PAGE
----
Spider Meadow

This weekend I found myself in the Glacier Peak Wilderness, chasing the best of the summer weather. While Seattle had foggy mornings and afternoon burn off, there wasn’t a cloud in the sky east of the Cascade Crest.

Spider Meadow is a glorious flower garden, a lush opening in the forest (Wenatchee NF) surrounded by big, craggy peaks and huge waterfalls. Naturally, it’s a popular spot. The meadow itself is nothing but Indian paintbrush, lupine, western anemone (which make gorgeous seed pods), mountain daisy, and many other wildflowers whose names I don’t know. My nearest camp neighbors were marmots. I had no idea they could whistle so loudly! They sounded like the battle cry of a flock of 8-foot birds of prey coming to scoop me up in the night.

The hike in is long, but gentle; it gains 1,700 feet of elevation, but very slowly, over the course of 6.5 miles. (I should point out that Ira Spring and Harvey Manning lied to me, if you read 100 Hikes please be aware the distance is longer than they suggest.) There’s so much water I didn’t need to bring my own, I’d cross a creek every 20 minutes or so. Many of the crossings were trivial, but several required choosing a good route and hoping carefully across slippery rocks.

There are many camps on this hike, several in the forest, and plenty of sites scattered across the meadows. Because this is national forest land, you can technically sleep anywhere you like. But flat spots with nearby water were at a premium, and the ones in the meadow enjoyed superb views. There were fire pits made of rocks, but wood was scarce.

Phelps Creek in Spider Meadow

Phelps Creek flowing through Lower Spider Meadow

The basin is stunning. A classic, U-shaped glacier carved valley with a few boulders, bits of talus, and a creek flowing down the center, taking a meandering path.

The trail continues on to Upper Spider Meadow, and then climbs steeply to a small gap on the ridge, facing into Cascade Crest peaks. There’s a permanent snowfield, slowly turning into a glacier but not one yet, and for this reason most hikers brought ice axes. I was among them, but after staying up very late into the night and stargazing, I didn’t make it that far in my explorations before hiking out.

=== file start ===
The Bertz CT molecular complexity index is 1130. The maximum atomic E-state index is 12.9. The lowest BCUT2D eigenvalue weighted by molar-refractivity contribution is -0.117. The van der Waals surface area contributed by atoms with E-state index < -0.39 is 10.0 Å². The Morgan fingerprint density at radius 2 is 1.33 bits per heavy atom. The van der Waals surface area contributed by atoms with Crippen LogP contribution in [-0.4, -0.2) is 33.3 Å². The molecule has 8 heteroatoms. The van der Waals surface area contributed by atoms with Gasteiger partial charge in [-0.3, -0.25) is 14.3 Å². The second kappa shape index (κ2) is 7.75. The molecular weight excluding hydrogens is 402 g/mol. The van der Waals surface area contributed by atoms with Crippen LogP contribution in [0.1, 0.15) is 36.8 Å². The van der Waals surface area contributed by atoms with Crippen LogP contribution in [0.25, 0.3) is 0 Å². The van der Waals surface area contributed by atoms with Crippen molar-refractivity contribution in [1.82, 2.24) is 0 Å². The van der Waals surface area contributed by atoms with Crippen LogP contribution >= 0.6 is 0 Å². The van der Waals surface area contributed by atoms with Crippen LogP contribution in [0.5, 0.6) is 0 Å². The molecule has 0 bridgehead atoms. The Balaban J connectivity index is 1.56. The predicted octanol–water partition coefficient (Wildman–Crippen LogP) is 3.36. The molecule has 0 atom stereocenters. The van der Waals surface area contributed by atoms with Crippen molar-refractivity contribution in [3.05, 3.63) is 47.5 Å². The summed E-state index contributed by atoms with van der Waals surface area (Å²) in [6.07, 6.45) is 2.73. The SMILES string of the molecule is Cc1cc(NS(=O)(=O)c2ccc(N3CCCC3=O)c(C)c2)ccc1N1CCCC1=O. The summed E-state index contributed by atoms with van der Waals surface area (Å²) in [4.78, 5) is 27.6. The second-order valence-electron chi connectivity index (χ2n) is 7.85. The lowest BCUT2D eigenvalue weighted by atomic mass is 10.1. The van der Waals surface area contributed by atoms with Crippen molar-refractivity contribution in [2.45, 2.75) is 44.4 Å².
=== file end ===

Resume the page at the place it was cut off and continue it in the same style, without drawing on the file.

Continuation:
A marmot, king of all he surveys

A marmot

A cute but very loud marmot, a family with children lives in the lower meadow. I had only a 24 mm lens with me, so no close ups.

It got chilly when night fell, but not cold.

Starry Night

Moonlight illuminating the meadow and peaks

The Milky Way came out above the trees behind my camp. Satellites raced across the sky, while the stars moved at a slower pace. The moon came up to the northeast, just the right place to light up the basin and the snow fields in the mountains while I sat stargazing.

I wonder who signed me in?

Trail register

At the trailhead is a register, you’re supposed to “sign in” with your destination and some other info. This in theory helps rescuers find you if the need should come up, but its main purpose is helping the forest service with their land management needs and planning. I went to put myself in the book, but to my great surprise I found I was already there. Whoever signed me in misspelled my last name, but got everything else right.


11 thoughts on “Spider Meadow

    • Maybe! A friend suggested that somebody with my first name and most of the letters in my last did the same hike on the same days as I did, also driving 100+ miles from the same home town … sounds like being struck twice by lightning. It’s a vexing mystery.

      But it was a fantastic hike, and a beautiful night.

  1. The photo of the Moonlight Illuminating the meadows and peaks is absolutely stunning. I love my ancient mountains here in Appalachia but I often find myself jealous of your tall and striking giants. The Pacific Northwest is definitely my favorite place to visit!

    • Thanks for the visit and the comment…!

      You should definitely visit the Pacific Northwest when you can find the time. If you love mountains, I’ve always felt like ours are hard to beat, and you can see the tide water (if that’s your kind of thing) from many of them. If you do make it out this way, drop a line and I’ll recommend some places to see.

    • You should, it’s very gratifying (when the stars align and everything works out … this usually follows 20 minutes of mild frustration). And it looks like you have unbelievably stunning foregrounds to give some context to the stars with. Plus you have much higher elevations than are typical here.

    • Thanks so much! (And sorry for the long delay, I’ve been backpacking across the North Cascades. More pics to come. =D)

      I’ve been doing photography in general for about 15 years. I’ve always been interested in night photos, I’ve got a lot of them from the city, and star trails. I was lucky enough to get some very nice gear about a year ago and I’ve been trying to push myself to another level with shots like this since that point…

  2. Forrest,
    Reading through your blog–absolutely beautiful pictures…I just moved to Seattle this summer. Spider Meadows and the Phelps Basin was easily one of my favorite overnights. Did you wander over to Phelps? It’s the textbook cirque. Thanks for sharing!

    • Sadly, I didn’t make it beyond the meadow – this time. I have vague plans for a trip from the Spider Meadow trailhead to Stehekin next summer, but I’ve got a lot of grandiose plans to explore deeper into the Cascades, so I’m not sure which of them will actually happen. But it’s stunningly beautiful country.

      Thanks for the complements, and for dropping by and sharing your experience at Phelps!

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